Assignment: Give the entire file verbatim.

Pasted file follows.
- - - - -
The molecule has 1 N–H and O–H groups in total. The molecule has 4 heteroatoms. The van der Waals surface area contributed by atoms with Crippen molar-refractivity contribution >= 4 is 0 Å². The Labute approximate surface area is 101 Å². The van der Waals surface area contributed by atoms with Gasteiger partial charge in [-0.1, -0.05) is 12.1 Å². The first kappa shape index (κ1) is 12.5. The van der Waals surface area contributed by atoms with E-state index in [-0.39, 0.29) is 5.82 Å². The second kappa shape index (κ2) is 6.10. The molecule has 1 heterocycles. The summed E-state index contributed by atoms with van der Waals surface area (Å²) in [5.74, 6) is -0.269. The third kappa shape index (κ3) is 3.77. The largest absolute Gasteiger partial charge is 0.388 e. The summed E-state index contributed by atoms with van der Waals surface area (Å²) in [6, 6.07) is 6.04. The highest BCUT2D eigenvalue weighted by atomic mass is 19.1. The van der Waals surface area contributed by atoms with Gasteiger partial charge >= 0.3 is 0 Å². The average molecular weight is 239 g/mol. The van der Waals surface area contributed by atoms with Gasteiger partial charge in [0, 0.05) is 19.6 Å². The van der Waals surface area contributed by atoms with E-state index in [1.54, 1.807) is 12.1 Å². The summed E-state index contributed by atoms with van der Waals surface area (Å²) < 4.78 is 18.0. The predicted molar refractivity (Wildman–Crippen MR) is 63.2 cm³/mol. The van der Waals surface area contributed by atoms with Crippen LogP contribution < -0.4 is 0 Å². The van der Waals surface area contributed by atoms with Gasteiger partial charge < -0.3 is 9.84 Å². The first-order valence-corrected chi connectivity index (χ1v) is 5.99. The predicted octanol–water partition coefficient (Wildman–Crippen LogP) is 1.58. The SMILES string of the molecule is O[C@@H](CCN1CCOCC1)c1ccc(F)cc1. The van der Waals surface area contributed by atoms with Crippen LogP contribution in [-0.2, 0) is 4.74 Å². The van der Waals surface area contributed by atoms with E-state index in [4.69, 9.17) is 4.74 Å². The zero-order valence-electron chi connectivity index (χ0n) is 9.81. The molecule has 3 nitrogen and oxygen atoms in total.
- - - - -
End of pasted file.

The molecule has 1 N–H and O–H groups in total. The molecule has 4 heteroatoms. The van der Waals surface area contributed by atoms with Crippen molar-refractivity contribution >= 4 is 0 Å². The Labute approximate surface area is 101 Å². The van der Waals surface area contributed by atoms with Gasteiger partial charge in [-0.1, -0.05) is 12.1 Å². The first kappa shape index (κ1) is 12.5. The van der Waals surface area contributed by atoms with E-state index in [-0.39, 0.29) is 5.82 Å². The second kappa shape index (κ2) is 6.10. The molecule has 1 heterocycles. The summed E-state index contributed by atoms with van der Waals surface area (Å²) in [5.74, 6) is -0.269. The third kappa shape index (κ3) is 3.77. The largest absolute Gasteiger partial charge is 0.388 e. The summed E-state index contributed by atoms with van der Waals surface area (Å²) in [6, 6.07) is 6.04. The highest BCUT2D eigenvalue weighted by atomic mass is 19.1. The van der Waals surface area contributed by atoms with Gasteiger partial charge >= 0.3 is 0 Å². The average molecular weight is 239 g/mol. The van der Waals surface area contributed by atoms with Gasteiger partial charge in [0, 0.05) is 19.6 Å². The van der Waals surface area contributed by atoms with E-state index in [1.54, 1.807) is 12.1 Å². The summed E-state index contributed by atoms with van der Waals surface area (Å²) < 4.78 is 18.0. The predicted molar refractivity (Wildman–Crippen MR) is 63.2 cm³/mol. The van der Waals surface area contributed by atoms with Crippen LogP contribution < -0.4 is 0 Å². The van der Waals surface area contributed by atoms with Gasteiger partial charge < -0.3 is 9.84 Å². The first-order valence-corrected chi connectivity index (χ1v) is 5.99. The predicted octanol–water partition coefficient (Wildman–Crippen LogP) is 1.58. The SMILES string of the molecule is O[C@@H](CCN1CCOCC1)c1ccc(F)cc1. The van der Waals surface area contributed by atoms with Crippen LogP contribution in [-0.2, 0) is 4.74 Å². The van der Waals surface area contributed by atoms with E-state index in [4.69, 9.17) is 4.74 Å². The zero-order valence-electron chi connectivity index (χ0n) is 9.81. The molecule has 3 nitrogen and oxygen atoms in total.